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Stress Urinary Incontinence (SUI) shows difficulties, not only for the correct diagnosis, but also with the type of therapeutics. In fact, with the news modalities of the treatment and different techniques for surgical approach, the unsuccessful indexes are around 15 to 20% in the following 5 years of surgery, independent of the type of procedure and the ability of the surgeon 1.
The striated musculature of the pelvic floor has a relevant part in the mechanism of urinary incontinence, because it is fundamental for the maintenance of anatomical support and intra-urethral pressure. The fibers of this musculature are of type I and II. Type I are characterized because they contract slowly and for long periods, without feeling fatigue, they are responsible for the maintenance of the muscular tonus 2. Type II fibers are more tiring; they present a large quantity of glycolytic enzymes, a small concentration of mitochondria which gives them a low aerobic potential. They are fibers that contract quickly in response to the sudden raise of the intra-abdominal pressure 2. The type I fibers are predominant over the type II 2,3.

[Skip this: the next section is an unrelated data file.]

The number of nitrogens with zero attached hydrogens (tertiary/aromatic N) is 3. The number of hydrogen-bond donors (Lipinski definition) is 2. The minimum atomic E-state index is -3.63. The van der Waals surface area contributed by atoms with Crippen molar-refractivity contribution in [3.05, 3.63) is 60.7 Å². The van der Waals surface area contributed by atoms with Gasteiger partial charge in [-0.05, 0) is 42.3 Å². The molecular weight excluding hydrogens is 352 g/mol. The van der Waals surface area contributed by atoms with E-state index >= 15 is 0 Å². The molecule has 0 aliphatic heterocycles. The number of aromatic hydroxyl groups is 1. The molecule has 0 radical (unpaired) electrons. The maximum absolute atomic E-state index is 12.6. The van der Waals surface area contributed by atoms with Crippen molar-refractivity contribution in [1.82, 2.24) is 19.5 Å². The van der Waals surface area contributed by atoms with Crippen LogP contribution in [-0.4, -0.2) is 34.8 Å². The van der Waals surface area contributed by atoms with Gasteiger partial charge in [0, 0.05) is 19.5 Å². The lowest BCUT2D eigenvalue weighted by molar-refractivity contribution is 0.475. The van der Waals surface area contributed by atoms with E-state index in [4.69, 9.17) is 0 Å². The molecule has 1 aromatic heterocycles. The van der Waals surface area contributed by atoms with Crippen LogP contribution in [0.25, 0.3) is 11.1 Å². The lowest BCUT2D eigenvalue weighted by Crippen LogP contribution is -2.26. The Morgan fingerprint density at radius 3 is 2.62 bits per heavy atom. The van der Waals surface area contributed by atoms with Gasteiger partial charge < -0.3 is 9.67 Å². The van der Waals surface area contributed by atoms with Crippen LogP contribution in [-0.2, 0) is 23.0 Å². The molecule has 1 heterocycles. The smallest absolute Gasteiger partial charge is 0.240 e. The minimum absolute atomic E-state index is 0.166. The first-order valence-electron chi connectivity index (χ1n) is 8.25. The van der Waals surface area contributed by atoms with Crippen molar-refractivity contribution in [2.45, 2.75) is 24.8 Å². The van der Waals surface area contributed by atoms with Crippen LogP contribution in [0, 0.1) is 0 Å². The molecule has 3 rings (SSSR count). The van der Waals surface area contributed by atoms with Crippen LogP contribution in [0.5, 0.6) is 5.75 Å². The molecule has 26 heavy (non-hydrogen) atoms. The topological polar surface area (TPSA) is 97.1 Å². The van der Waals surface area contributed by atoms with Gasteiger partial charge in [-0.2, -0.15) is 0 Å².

The traumatic effect of a transpelvic birth or tissue atrophy which occurs during menopause result in a musculature pelvic floor dysfunction, that normally is not valued in a gynecological exam, even though it is one the main ethiopathogenic factors of SUI and/or genital prolapse and responsible for the high rate of recidivous post-surgical.
That is the reason that many techniques that aim to strengthen the pelvic floor musculature have been developed. This therapeutic modality has been reserved for light and moderate forms of SUI, besides being able to be used as a preventive method or help in surgery 4.
The first technique was described by Kegel 4, which extolled quick voluntary contractions of the muscles of the pelvic floor. Meanwhile, even though oriented about the anatomy and function of these muscles, 30% of the patients cannot correctly distinguish the muscles of the pelvic floor from the contractions of other muscles, like the abdominal rectum, gluteus maximum and thigh adductors 5.
The use of vaginal cones for the strengthening of the musculature of the pelvic floor was first proposed by PLEVNIK 6. The author observed that the patients adequately contract this muscular group so they can retain the cone, making this therapeutic more objective and efficient.
So the high rate of recidivous post-surgery and the relation of SUI with the musculature disjunction of the pelvic floor, motivated us to do this study.